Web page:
This museum once housed Kandyan royal concubines and now features royal regalia and reminders of pre-European Sinhalese life. One of the most impressive exhibits is Rajasinha II's golden crown, but for visitors the museum is let down by poor lighting, labelling and general layout. The tall-pillared audience hall hosted the convention of Kandyan chiefs that ceded the kingdom to Britain in 1815.
One of the displays is a copy of the 1815 agreement that handed over the Kandyan provinces to British rule. This document announces a major reason for the event: '…the cruelties and oppressions of the Malabar ruler'.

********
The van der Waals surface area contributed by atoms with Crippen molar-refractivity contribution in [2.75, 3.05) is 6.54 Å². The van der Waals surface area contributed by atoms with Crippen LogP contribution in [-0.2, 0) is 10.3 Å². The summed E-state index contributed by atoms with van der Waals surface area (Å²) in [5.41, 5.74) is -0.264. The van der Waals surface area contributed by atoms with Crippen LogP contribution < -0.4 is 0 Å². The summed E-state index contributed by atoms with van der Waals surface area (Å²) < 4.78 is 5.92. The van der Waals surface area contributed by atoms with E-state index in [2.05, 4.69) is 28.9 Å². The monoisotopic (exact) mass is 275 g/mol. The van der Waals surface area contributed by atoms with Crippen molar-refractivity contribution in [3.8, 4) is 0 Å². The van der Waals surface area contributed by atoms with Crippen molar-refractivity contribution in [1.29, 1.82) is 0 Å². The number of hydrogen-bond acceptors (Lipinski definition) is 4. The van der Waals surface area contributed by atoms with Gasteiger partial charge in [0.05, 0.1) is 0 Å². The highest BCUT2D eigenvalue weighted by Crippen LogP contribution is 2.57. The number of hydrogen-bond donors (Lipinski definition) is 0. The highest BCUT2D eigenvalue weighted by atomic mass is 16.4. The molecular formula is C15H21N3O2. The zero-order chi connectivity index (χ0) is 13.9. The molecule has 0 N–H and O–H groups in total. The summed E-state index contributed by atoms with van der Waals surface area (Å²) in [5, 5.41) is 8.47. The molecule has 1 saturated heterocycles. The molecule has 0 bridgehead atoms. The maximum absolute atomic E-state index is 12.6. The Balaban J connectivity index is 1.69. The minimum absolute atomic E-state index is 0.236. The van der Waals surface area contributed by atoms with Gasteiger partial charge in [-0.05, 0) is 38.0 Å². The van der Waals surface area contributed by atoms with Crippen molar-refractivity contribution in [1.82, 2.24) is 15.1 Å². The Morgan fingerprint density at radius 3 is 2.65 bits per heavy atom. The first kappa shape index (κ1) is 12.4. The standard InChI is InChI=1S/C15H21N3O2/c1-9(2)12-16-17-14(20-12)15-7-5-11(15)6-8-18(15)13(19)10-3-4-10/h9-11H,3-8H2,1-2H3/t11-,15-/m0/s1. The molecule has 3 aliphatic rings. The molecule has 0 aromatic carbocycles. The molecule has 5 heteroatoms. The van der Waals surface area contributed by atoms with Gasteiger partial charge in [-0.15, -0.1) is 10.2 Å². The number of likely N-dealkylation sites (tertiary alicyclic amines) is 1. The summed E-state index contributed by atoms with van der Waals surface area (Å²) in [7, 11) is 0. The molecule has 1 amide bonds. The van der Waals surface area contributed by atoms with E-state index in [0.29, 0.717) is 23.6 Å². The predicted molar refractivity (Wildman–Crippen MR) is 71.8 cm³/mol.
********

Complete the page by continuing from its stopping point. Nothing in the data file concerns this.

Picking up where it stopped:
Sri Wickrama Rajasinha was declared ‘by the habitual violation of the chief and most sacred duties of a sovereign’, to be ‘fallen and deposed from office of king’ and ‘dominion of the Kandyan provinces’ was ‘vested in…the British Empire’.
The museum, along with four devales (complexes for worshipping deities) and two monasteries – but not the Temple of the Sacred Tooth Relic itself – make up one of Sri Lanka’s cultural triangle sites.